Photo courtesy Wikipedia
The Sanctuary of Atotonilco ( atoto-nilko) is a World Heritage Site. The main feature of the complex is the rich Mexican Baroque mural work that adorns the main nave and chapels. The mural work has led the complex to be dubbed the “Sistine Chapel of Mexico.
It also figured in the War Of Independence. It was here at the beginning of the uprising that a banner of The Virgin of Guadalupe was taken and used as the flag of the revolutionaries.
Atotonilco means Place of the Hot Waters and there are many hot springs around this whole region. The church was begun in 1740 and some eight years later local Indian artists Miguel Antonio Martínez de Pocasangre and Rodriguez Juárez began painting the murals over a period of 30 years in Mexican Baroque style.
Pilgrims still come from central Mexico and self-flagellate with corn whips. From 1880 to the present times as many as 100,000 people a year have made pilgrimages to the shrine. Every year there is a religious procession from here to San Miguel eight miles away which starts at night and arrives at dawn.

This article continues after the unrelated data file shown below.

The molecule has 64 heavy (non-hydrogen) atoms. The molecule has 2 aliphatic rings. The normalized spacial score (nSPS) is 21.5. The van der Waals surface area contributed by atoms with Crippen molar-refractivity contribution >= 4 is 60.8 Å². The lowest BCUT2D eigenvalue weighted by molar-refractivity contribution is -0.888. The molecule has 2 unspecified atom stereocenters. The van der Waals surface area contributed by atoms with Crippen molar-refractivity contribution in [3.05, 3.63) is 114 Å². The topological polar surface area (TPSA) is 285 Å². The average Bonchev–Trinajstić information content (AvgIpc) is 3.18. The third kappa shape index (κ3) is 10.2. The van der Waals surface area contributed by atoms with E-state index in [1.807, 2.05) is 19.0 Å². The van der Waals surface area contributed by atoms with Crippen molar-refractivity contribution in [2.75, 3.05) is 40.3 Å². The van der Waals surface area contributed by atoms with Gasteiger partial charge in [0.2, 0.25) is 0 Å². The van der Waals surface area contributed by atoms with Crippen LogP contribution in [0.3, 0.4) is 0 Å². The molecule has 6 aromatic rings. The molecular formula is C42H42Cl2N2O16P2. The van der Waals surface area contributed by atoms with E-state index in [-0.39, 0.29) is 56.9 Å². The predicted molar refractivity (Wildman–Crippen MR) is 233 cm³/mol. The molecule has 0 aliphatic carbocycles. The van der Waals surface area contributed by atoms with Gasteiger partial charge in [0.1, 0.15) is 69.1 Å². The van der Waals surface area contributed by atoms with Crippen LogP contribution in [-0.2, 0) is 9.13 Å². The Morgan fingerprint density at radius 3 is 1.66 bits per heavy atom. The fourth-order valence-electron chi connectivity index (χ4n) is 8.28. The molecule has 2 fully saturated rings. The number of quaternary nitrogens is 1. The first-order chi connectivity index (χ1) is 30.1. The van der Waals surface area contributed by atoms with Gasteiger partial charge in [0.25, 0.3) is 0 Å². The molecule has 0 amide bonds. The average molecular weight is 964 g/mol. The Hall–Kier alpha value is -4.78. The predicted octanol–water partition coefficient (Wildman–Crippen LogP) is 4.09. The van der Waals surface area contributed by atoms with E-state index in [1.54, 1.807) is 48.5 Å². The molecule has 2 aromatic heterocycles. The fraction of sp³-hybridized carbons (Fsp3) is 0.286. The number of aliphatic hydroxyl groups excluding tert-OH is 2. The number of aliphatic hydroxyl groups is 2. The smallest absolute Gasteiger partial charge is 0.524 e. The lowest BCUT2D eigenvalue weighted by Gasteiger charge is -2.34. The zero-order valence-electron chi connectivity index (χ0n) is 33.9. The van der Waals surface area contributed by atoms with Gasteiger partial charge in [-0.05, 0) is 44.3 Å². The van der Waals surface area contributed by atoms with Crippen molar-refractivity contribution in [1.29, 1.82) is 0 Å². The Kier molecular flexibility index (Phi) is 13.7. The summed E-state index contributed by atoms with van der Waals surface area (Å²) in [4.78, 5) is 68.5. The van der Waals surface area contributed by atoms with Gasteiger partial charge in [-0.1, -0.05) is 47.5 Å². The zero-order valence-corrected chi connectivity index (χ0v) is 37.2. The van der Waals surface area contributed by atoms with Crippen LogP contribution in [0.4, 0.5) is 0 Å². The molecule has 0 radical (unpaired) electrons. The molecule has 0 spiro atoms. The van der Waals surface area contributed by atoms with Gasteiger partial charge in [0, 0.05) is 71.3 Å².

Above-The entrance looking up.
Above- The main altar. Below A side chapel
At one point the Sanctuary suffered from deterioration, mostly due to high humidity. This humidity came from the thermal springs that flow under the ground on which the complex rests, and which also have a high mineral content. The moisture and minerals were seeping into the walls and foundations, causing them to crumble and were causing damage to the murals, oil paintings and sculptures. Restoration work began in 1994. Further restoration work was undertaken in 2010 as part of the preparations for Mexico’s Bicentennial. The walls and roofs were aired out and old wells were cleaned out to allow drainage away from the foundation. Channels were constructed in the foundation for the same purpose.